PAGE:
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The book jacket of my edition of North and South states that “Critical generalizations about Mrs Gaskell have tended to portray her either as an essentially feminine novelist, full of charm, tenderness and little else, or as a pioneer of the ‘social problem’ novel. Neither view does sufficient justice to her best novels…”
I agree. This book should not be pigeon-holed based on either the romantic elements or the social issues, but apparently, this sort of categorization was happening long before bookstores divided books into “romance” and “fiction.”  Personally, I love how Gaskell fused these elements in this story. Characters don’t exist separate from the issues of their times.
When I first joined RWA, I heard a lot of advice on how to write the romance that sells, which included “No saving the whales”, i.e. don’t address any controversial issues. At the time I was glad that my Regency ideas were tugging more strongly at me, since my only idea for a contemporary romance involved marine biologists.
The purpose of a romance novel isn’t to preach, and I do understand the marketing rationale involved, but this feels very limiting. I like a romance where the characters have more interesting goals than the pursuit of wealth or sexual pleasure for its own sake (though even those goals can be interesting if it turns out they mask something deeper). They could be less controversial goals like caring for family or solving a mystery, but they could be the pursuit of a cause, as long as it’s integral to the characters.
Some of our Risky books and other historical romances have done this. I suspect social issues are a little easier in historical romance, since the issues have changed form in modern times. I doubt anyone in mainstream society would openly support slavery. But I think things like this are still with us in many ways, so maybe touching on them in historical romance is a subversive way of addressing them.
Anyway, maybe the industry prohibition against issues is thawing. I can’t remember when I read that there were some romances that dealt with wildlife preservation. I made a mental note to check some of them out, but life intervened, so I don’t know how well they worked. And indie authors can try things traditional publishers might not.
I think it would be tricky to have the hero and heroine on opposing sides of an issue, since it’s hard to make both sympathetic unless it’s an issue (unlike racism) where both sides have some merit and where compromise or creative solutions are a good answer. Otherwise, the cause could be something that unites the hero and heroine rather than the source of their conflict.
What do you think of issues in romance, historical or contemporary?  Any books that made the mix work particularly well?

I’ve been down with a sinus infection this week, so I haven’t got much to report on research or writing progress. However, there have been some bright sides to this week.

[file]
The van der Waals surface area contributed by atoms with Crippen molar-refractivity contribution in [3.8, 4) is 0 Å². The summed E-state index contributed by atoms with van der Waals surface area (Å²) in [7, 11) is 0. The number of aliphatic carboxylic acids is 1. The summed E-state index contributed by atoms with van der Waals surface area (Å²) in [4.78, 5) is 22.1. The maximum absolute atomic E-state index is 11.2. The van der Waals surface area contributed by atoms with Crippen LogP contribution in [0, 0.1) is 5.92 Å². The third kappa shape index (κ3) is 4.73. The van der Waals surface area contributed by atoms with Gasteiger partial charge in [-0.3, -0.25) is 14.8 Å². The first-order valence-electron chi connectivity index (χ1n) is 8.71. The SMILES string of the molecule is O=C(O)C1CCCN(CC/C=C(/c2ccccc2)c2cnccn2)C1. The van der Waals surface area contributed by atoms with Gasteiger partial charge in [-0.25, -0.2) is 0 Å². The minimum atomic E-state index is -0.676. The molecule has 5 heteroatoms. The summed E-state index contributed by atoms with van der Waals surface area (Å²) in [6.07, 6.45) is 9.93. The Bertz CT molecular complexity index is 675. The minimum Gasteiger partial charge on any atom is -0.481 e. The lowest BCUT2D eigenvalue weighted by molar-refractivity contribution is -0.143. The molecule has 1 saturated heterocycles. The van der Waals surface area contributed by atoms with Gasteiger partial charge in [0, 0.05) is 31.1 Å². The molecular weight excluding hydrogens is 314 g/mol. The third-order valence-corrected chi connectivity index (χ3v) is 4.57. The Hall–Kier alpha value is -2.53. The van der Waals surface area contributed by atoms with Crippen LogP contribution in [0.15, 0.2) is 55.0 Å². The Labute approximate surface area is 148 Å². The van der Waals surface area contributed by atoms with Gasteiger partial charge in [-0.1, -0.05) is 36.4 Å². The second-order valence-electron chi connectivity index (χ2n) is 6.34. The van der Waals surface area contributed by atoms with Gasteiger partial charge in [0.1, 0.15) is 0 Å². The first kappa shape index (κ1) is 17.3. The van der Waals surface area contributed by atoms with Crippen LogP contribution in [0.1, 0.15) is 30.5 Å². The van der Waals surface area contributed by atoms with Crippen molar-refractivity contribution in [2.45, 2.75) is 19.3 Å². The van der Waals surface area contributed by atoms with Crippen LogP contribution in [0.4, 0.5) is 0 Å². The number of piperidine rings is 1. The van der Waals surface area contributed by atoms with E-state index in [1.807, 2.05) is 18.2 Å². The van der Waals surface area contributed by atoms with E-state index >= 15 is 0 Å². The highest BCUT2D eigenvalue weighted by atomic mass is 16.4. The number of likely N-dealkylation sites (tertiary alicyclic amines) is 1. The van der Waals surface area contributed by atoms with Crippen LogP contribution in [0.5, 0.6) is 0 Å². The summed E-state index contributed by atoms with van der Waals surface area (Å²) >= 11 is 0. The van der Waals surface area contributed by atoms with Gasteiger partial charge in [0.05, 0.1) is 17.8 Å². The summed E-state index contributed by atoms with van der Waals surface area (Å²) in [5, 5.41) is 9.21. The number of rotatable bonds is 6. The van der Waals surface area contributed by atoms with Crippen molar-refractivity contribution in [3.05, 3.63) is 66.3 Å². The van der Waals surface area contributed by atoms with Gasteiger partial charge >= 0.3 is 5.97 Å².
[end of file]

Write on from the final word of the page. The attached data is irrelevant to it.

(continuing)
I just downloaded my copy of Interviews with Indie Authors: Top Tips from Successful Self-Published Authors, which contains interviews with over thirty self-published authors including yours truly. Romance writers are well represented, including RWA members Marie ForceBarbara Freethy and CJ Lyons.  I’m truly honored to be in such company!

The interviews were collected by Tim and Claire Ridgway. For those interested in the Tudor period, Claire created The Ann Boleyn Files website which provided source material for several books on Ann Boleyn.  You can learn more about the book at Interviews with Indie Authors website.

I found it interesting to read about the authors’ various paths toward success in self publishing. There’s broad agreement on some issues, such as the quality of the writing, proofreading and covers.  There are also a lot of differing opinions on how to promote indie works. Some credit their success to doing a lot with social media, which is very daunting to someone juggling as many plates as I am.

But my very favorite bit of advice from the book was from CJ Lyons: “Don’t get caught up in the promotion whirlwind, your best promotional tool is writing the next book. The more books out there the more your fans will do the promotional work for you.”

I like that, because I don’t have the time nor the desire to spend half of my day on Facebook and Twitter! I would rather be writing. I’m currently looking for ways to coax more writing time out of my schedule. One thing I’ve realized being sick this week is that my daughters are capable of more than I thought. They’ve mowed the lawn (even the sloping back bit), cooked meals and cleaned. I need to use them more. What are children for?

Being sick also gave me the excuse to watch North and South (based on the novel by Elizabeth Gaskell–the title refers to the industrial north of England versus the rural south) with my oldest daughter.  It was fun to watch her reactions to the hero, John Thornton, played by Richard Armitage.  They mirrored the feelings of the heroine, Margaret Hale, played by Daniela Denby-Ashe.

Episode 1: I don’t like him.
Episode 2: I’m not sure.
Episode 3: Maybe he’s redeemable.
Episode 4: OK, he’s cool.

We also watched the bonus material, which included an interview with Richard Armitage. To prepare for his role, he not only read the book but also did extensive research into the background of the story. So he’s intelligent as well as hot (well, the two go together for me).

When she overheard us discussing this, my younger daughter said, “Mama, you’re sick.”
And she wasn’t talking about the sinus infection.

So what has everyone been doing this week?  If you bought any books, did social media affect your decisions? What is your favorite way to handle being sick? If you have children, do you enjoy embarrassing them and how?


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